Why does soil pH matter?

The foundation of every successful garden starts with quality soil. Whether you’re growing vegetables, flowers, turf, shrubs, or any other plant matter, you must be aware of your soil pH and understand that it can change periodically.

Soil pH influences the plant’s ability to consume nutrients. When soil pH is too low, plants cannot adequately absorb macronutrients, and likewise, plants cannot take-in micronutrients when pH is too high. This is true regardless of the presence of nutrients. You may have a soil nutrient analysis test indicate perfect levels of soil nutrients, but if your pH is off, the plant cannot absorb those nutrients.

There are many products available in local garden centers that can help you adjust your pH, if needed, but this should only be done if a soil test indicates a need for change.

It is very easy to increase soil pH and it can happen quickly, however, it can be extremely difficult to lower pH and can take several years to get your pH where it needs to be. This is why it is so important to conduct a soil pH test (at minimum), prior to supplying your soil with any type of material that can alter the soil’s pH.

I have personally found several online hobbyist gardening groups that have recommended applying lime on top of your turf every year. While this very well could benefit your turf, it may not be needed and will certainly elevate your pH, which might prove difficult to lower.

Soil Test Options:

While there are many meters you can buy yourself for testing soil pH, keep in mind that your local Extension office conveniently has three options for testing your soil pH and even can provide a nutrient analysis of your soil:

  1. Soil pH Test – For a low price, your county Extension office can provide you with a soil pH test. To have a test completed, collect at least one cup of soil. Remove any debris from the soil, such as roots, leaves, rocks, or any foreign material. Allow the soil to dry-out on a paper tower for at least 24-48 hours. Place the soil in a paper bag and take it in to your Extension office. It’s important to ensure you use a paper bag, as this allows air to move through the soil and continue drying it out. The soil must be dry for adequate testing. Once you arrive with your soil sample, fill out the soil pH test form and hand your sample in.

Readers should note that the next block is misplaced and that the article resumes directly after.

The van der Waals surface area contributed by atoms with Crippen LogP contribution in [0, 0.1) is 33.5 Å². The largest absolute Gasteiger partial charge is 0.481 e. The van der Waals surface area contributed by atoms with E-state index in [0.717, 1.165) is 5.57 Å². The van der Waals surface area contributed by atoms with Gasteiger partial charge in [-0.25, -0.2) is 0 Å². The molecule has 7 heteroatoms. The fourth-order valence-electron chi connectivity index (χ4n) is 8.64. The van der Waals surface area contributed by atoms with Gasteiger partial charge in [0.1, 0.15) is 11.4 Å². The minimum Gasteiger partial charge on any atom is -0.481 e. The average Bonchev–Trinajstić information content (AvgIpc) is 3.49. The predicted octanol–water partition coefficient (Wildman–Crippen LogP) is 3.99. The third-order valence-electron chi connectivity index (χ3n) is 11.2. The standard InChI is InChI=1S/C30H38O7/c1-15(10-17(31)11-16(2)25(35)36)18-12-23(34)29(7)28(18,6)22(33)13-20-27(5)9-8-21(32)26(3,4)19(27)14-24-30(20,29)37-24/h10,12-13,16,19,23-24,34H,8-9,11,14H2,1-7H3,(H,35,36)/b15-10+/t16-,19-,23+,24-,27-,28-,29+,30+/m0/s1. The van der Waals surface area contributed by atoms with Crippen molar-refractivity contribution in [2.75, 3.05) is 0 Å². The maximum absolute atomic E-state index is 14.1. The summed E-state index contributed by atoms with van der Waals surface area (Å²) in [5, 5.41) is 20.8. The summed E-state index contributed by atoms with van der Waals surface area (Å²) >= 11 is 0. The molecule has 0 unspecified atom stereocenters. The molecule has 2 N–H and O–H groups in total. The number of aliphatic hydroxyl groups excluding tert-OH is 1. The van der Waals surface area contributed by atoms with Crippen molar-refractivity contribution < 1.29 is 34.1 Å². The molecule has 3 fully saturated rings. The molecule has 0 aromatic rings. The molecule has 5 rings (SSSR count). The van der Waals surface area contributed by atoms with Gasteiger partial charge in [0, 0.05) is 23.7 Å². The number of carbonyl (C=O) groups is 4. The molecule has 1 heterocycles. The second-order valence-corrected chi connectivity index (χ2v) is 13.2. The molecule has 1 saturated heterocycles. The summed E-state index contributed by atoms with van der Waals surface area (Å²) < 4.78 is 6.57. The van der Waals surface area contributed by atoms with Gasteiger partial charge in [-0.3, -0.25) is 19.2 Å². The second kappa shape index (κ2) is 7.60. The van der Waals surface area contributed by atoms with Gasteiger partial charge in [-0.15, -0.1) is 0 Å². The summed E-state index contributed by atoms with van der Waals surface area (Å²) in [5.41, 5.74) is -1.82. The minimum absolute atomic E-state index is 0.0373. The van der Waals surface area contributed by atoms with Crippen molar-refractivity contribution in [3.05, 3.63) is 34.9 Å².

2. UF Soil Analysis – For $10 per sample, you can submit soil samples to the UF Soils Diagnostic Laboratory, located in Gainesville on University of Florida’s main campus. This soil test not only provides you with your soil pH, but it also gives you a nutrient analysis of your soil and makes recommendations for amending your soil, if needed, for the particular plant(s) you are trying to grow, whether that be vegetables, turf, palms, shrubs, or any other plant matter. You must ship the soil samples in yourself, but your Extension office can provide you with the forms and bags to collect your sample(s).
  3. Soil Kit – The last of the three soil testing options is the Soil Kit. Soil Kit is a service provided by AgriTech Corp., an outside organization that has partnered with UF to provide clients with more specific information on their soil samples, using state of the art technology and providing 24-hour customer support. This service not only provides everything mentioned in the two previous soil testing options, but also allows you to create an online profile where you can look at an aerial view of your property and drag measurement lines around to calculate nutrients and/or amendments recommended for your property.

Additionally, this service can recommend specific products that are ideal for your particular situation. Soil Kit can be picked up for free at your Extension office and the kit comes with a pre-paid shipping label to mail in your soil sample. The cost of the SoilKit sample is $29.95 per sample. For more information, please visit: https://turf.ifas.ufl.edu/soilkit/

For more information on soil pH, check out: https://edis.ifas.ufl.edu/publication/SS480

by jeremyrhoden

Source: UF/IFAS Pest Alert

Note: All images and contents are the property of UF/IFAS.

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